Infants can be the most challenging age group to make the diagnosis of eosinophilic esophagitis since babies cannot describe the symptoms they are experiencing.
Frequent vomiting is a very common symptom of EE in babies. It can occur with every meal or several times throughout the day and night. Acid reflux disease, also known as gastroesophageal reflux disease (GERD,) also presents with frequent vomiting, so it can be quite difficult to tell the difference between a severe case of acid reflux and EE. Howeve, acid reflux disease is a much more common condition seen in infants so it usually is the first diagnosis that should be considered. One clue that your baby’s vomiting is due to eosinophilic esophagitis rather that GERD is that EE should not respond to anti-reflux medications. Common anti-reflux drugs include H2 Blockers such as ranitidine (Zantac) or cimetidine (Pepcid) and Proton Pump Inhibitors (PPIs) such as such as omeprazole (Prilosec) or lansoprazole (Prevacid).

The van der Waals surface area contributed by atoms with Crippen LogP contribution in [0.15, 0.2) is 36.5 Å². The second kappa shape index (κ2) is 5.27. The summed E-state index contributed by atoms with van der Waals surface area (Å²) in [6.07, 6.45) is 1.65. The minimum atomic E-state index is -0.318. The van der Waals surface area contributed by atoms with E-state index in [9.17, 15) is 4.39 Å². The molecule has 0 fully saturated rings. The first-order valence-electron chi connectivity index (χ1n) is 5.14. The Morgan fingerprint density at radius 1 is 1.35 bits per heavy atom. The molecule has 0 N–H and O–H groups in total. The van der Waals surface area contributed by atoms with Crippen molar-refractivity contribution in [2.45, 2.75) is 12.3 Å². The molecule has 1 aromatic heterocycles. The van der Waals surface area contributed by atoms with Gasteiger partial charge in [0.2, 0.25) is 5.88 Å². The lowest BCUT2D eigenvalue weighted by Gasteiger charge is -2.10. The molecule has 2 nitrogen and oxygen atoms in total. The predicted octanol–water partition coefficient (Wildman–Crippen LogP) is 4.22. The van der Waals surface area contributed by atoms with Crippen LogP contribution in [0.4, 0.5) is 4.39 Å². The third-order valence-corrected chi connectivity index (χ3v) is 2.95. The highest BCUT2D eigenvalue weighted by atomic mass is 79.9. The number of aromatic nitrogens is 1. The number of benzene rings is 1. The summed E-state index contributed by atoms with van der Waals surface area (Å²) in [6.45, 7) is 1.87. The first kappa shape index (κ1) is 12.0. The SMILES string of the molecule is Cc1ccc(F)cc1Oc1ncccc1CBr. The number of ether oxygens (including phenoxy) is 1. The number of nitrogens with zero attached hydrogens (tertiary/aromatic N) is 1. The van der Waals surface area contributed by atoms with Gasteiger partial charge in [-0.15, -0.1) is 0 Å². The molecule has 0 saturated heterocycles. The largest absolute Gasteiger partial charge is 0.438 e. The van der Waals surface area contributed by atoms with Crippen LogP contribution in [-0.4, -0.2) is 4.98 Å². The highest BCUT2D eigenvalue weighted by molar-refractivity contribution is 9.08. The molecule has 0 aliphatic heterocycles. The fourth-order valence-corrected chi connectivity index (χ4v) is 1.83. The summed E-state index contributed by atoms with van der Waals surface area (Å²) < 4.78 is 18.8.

Additional EE symptoms in infants may be more subtle and can include issues such as chronic cough, feeding refusal, slow weight gain or may be a more significant failure to thrive. Concerning signs would be a drop in weight percentiles for age. Similar to vomiting, there are other more common causes of weight and feeding issues so EE should not necessarily be considered first as a possible diagnosis.